After the year 2020 full of astronomical events, culminating in the great conjunction of Jupiter and Saturn and the stunning comet Neowise, let’s find out what will be the main astronomical events of 2021.
The Quadrantids meteor shower will open the 2021 astronomical season, reaching its peak activity between the 3rd and the 4th of January.
Between January 9 and January 12, the planets Jupiter, Mercury and Saturn will be the most prominent celestial objects after sunset. Also, Jupiter and Mercury will be in conjunction on January 11.
A spectacular conjunction between Jupiter and Venus will occur on February 11, just before dawn. Unfortunately, it will be very tough to observe.
The following week, another conjunction will occur on February 18 between the Moon and Mars. On the 19th of January, our satellite will be half-way between Mars and Aldebaran, in a beautiful cosmic display, along with the Pleiades.
Another conjunction will occur on February 23. This time, it will involve the planets Saturn and Mercury.
March begins with an astounding narrow conjunction between Mercury and Jupiter, before sunrise on March 5.
For early risers, the Moon will be in conjunction with Saturn on March 10: our satellite and the lord of the rings will also be accompanied by Jupiter and Mercury.
The Moon will then be in conjunction with Mars on the 19th of March, that will involve also the star Aldebaran. Lastly, the spring equinox will occur on March 20.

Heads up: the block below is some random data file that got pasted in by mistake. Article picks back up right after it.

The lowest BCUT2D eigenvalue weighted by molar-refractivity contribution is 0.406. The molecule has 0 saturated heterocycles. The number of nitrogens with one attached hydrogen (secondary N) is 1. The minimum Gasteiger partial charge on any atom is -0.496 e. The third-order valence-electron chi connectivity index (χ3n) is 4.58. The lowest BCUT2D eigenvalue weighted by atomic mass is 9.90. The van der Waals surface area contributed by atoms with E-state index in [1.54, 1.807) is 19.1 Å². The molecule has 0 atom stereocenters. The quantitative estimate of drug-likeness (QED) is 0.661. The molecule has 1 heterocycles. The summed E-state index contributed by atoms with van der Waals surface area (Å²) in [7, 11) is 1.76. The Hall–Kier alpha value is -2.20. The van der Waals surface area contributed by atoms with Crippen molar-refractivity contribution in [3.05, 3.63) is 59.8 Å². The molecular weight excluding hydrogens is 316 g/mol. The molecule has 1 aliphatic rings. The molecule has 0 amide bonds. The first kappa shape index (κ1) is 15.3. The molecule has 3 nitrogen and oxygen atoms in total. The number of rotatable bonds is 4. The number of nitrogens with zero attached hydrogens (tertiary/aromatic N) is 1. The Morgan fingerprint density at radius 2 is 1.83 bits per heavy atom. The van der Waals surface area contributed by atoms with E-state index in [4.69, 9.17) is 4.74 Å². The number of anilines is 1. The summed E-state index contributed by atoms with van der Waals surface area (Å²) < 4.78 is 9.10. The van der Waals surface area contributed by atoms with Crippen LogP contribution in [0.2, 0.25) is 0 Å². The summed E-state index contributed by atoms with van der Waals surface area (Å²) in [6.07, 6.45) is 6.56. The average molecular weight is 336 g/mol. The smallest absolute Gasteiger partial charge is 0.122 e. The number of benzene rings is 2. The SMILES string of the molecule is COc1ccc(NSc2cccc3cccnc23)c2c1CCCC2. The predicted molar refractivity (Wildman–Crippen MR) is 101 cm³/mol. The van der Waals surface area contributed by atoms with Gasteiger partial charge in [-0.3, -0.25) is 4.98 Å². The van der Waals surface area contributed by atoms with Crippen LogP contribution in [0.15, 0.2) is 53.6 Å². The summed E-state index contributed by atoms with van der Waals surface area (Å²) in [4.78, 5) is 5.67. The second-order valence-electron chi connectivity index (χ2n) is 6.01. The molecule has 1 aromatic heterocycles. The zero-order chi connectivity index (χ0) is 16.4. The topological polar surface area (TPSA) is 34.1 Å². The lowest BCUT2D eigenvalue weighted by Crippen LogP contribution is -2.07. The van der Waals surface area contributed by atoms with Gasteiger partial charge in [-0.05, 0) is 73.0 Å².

Just like the past month, April will start with some beautiful conjunctions: on April 6 and April 7, the Moon will be in conjunction with Saturn and Jupiter.
Mars will be in conjunction with the star Elnath on April 11 and then with our Moon on April 17.
The Lirids meteor shower will peak between April 21 and April 22.
In the mornings of May 4 and May 5, we will see new conjunctions between the planets Jupiter, Saturn and our Moon. On these days, the Eta Aquarids meteor shower will peak.
Mercury, close to Venus after sunset, will be in conjunction with the Moon on May 13, while it will reach its greatest eastern elongation on May 20. The Moon and Mars will again be in conjunction on May 15.
The last conjunction of this month will involve the Moon and Saturn, on May 31.
This month will seize the start of the astronomical summer: the summer solstice will occur on June 21. June starts with a Jupiter-Moon conjunction, following the last Saturn-Moon conjunction in May. Other similar events will involve our satellite and planets Mars and Venus, on June 12 and June 13.
On June 10 an Annular Solar Eclipse will occur, visible from Canada, Greenland and eastern Russia. It will be partially visible from northern Italy, roughly from 10:50am to 12:00pm.
This month will end with the conjunctions between the Moon and the planets Saturn and Jupiter on June 27 and June 28.
In the morning sky of July 8, we will see a beautiful Mercury-Moon conjunction. Our satellite will then be in conjunction with Venus and Mars on June 12. These planets will then be in close conjunction on June 13; it will be a stunning “astronomical kiss” between the god of war and the goddess of love.
The main meteor shower of this month, the Delta Aquarids, will peak between July 28 and July 29.
New conjunctions between our Moon and the giants Saturn and Jupiter will occur on July 24 and July 25.
August will start with the opposition of Saturn (August 2), followed then by the opposition of Jupiter (June 20). Another Venus-Moon conjunction will occur on August 11, close to the Perseids meteor shower peak. The most famous and observed meteor shower will reach its maximum activity between August 11 and August 13.